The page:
Dietary cancer and prevention using antimutagens.Toxicology. 2004 May 20; 198(1-3):147-59.T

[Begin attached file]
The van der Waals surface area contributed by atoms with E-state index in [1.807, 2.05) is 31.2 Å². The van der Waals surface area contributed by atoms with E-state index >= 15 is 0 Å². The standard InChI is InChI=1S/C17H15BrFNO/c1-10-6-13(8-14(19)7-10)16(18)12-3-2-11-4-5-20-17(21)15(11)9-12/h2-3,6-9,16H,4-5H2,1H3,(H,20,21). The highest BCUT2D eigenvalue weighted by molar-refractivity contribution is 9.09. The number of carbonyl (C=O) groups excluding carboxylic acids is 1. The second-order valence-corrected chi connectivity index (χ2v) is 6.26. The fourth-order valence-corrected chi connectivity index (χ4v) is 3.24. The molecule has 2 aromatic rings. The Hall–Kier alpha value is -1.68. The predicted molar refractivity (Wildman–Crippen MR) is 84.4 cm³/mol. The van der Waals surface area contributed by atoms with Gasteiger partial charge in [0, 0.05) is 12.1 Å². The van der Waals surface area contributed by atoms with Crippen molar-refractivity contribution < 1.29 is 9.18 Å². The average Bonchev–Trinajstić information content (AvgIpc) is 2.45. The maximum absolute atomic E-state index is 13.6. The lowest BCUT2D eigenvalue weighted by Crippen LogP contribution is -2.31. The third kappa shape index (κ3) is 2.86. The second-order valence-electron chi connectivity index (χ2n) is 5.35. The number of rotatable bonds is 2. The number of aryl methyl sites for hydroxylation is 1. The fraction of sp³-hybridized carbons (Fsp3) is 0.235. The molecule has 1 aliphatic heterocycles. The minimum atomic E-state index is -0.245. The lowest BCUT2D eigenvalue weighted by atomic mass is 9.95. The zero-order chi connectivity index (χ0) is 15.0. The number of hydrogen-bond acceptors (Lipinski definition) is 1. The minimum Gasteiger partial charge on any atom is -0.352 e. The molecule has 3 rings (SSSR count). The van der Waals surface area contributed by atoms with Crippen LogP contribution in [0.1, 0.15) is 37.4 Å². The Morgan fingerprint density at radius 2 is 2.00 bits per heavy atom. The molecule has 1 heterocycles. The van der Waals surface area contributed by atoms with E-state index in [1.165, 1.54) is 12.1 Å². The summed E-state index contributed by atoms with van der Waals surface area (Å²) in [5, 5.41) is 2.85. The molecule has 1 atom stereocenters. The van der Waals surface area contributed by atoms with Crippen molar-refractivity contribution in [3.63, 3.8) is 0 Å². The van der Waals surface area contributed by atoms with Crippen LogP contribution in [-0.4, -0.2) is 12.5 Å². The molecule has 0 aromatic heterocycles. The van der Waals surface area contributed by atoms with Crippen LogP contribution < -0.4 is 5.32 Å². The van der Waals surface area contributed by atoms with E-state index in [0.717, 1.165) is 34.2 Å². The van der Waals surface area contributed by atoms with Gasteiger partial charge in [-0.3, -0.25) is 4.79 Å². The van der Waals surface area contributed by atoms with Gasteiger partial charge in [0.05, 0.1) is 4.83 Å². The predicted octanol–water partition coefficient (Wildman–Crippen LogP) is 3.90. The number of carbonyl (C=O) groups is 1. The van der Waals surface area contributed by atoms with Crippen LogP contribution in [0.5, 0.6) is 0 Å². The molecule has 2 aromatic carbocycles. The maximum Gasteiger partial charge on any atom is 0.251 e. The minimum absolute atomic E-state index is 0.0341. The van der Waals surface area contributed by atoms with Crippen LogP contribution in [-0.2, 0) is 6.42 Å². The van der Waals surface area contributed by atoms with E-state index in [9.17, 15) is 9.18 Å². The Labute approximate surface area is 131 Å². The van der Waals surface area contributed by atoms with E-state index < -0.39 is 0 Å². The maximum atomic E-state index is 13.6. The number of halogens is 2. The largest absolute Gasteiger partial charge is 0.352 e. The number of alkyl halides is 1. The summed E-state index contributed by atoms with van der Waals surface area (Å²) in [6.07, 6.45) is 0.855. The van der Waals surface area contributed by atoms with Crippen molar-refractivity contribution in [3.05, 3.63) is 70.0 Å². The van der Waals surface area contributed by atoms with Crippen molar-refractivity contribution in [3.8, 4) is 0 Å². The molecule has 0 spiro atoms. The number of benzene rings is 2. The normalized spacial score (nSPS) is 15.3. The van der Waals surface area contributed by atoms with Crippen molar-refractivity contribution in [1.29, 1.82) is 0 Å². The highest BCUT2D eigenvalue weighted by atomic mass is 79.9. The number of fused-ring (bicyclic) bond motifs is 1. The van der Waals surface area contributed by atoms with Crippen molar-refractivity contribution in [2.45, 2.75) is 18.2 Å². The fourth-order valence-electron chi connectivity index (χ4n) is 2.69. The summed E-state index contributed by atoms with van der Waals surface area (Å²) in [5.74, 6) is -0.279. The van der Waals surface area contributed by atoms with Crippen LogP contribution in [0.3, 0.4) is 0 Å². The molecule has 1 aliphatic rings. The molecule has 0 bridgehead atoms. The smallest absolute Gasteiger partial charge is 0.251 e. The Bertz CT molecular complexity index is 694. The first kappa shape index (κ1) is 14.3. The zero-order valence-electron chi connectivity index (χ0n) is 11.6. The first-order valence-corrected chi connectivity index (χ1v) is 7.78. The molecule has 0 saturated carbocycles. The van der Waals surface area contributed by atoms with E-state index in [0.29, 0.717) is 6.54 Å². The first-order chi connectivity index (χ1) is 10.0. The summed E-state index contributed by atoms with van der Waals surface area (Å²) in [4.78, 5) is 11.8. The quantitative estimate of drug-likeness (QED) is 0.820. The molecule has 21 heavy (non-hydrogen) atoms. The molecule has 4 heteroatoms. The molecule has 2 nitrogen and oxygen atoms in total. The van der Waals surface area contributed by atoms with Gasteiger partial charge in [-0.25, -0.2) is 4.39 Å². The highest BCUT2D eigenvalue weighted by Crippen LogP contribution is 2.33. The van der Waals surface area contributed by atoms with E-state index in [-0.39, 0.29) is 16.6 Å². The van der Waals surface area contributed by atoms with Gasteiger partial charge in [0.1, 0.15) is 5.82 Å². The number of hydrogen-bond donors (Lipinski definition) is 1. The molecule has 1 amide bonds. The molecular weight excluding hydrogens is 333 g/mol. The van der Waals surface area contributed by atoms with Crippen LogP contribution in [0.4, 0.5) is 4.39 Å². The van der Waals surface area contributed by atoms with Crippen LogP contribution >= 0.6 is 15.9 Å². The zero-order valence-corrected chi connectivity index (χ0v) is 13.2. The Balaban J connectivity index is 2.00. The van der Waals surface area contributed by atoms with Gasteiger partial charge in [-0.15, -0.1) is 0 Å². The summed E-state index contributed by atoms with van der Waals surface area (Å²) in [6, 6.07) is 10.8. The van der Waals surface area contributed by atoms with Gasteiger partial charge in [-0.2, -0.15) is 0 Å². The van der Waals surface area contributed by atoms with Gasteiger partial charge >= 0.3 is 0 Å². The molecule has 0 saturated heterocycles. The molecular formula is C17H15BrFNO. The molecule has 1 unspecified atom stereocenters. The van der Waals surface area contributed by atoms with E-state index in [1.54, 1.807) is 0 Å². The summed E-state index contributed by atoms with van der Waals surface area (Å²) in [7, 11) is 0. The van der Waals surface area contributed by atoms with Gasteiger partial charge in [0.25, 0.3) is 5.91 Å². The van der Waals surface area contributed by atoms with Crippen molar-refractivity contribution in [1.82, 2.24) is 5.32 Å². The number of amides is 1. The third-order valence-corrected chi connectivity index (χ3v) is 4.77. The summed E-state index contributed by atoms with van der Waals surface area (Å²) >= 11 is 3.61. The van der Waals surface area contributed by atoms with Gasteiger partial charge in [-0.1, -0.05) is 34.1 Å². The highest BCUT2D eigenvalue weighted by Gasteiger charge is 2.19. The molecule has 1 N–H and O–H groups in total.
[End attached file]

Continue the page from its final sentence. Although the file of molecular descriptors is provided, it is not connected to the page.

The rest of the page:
Many of the cancers common in the Western world, including colon, prostate and breast cancers, are thought to relate to dietary habits. Of the known risk factors, many will act through increasing the probability of mutation. Recognised dietary mutagens include cooked meat compounds, N-nitroso compounds and fungal toxins, while high meat and saturated fat consumption, increasing rates of obesity, and regular consumption of alcohol and tobacco are all dietary trends that could indirectly enhance the probability of mutation. However, there are significant difficulties in implementing and sustaining major dietary changes necessary to reduce the population's intake of dietary mutagens. Dietary antimutagens may provide a means of slowing progression toward cancer, and be more acceptable to the population. Consideration of genetic mechanisms in cancer development suggest several distinct targets for intervention. Strategies that reduce mutagen uptake may be the most simple intervention, and the one least likely to result in undesirable side effects. Certain (but not all) types of dietary fibres appear to reduce mutation through this mechanism, as may certain probiotics and large planar molecules such as chlorophyllin. Antioxidants have been suggested to scavenge free radicals, and prevent their interactions with cellular DNA. Small molecule dietary antioxidants include ascorbic acid, Vitamin E, glutathione, various polyphenols and carotenoids. We found a statistically significant relationship between colon cancer incidence and soil selenium status across different regions of New Zealand. Additionally, a study of middle-aged men suggested that blood selenium levels lower than 100 ng/ml were inadequate for repair or surveillance of oxidative (and other) DNA damage. We suggest that selenium will be an important antimutagen, at least in New Zealand, possibly through antioxidant effects associated with selenium's role in enzymes associated with endogenous repair of DNA damage. Modulation of xenobiotic metabolizing enzymes is well recognised as cancer-protective, and is a property of various flavonoids and a number of sulfur-containing compounds. Many fruits and vegetables contain compounds that will protect against mutation and cancer by several mechanisms. For example, kiwifruit has antioxidant effects and may also affect DNA repair enzymes. Dietary folate may be a key factor in maintenance of methylation status, while enhanced overall levels of vitamins and minerals may retard the development of genomic instability. The combination of each of these factors could provide a sustainable intervention that might usefully delay the development of cancer in New Zealand and other populations. Although there are a range of potentially antimutagenic fruits, vegetables and cereals available to these populations, current intake is generally below the level necessary to protect from dietary or endogenous mutagens. Dietary supplementation may provide an alternative approach.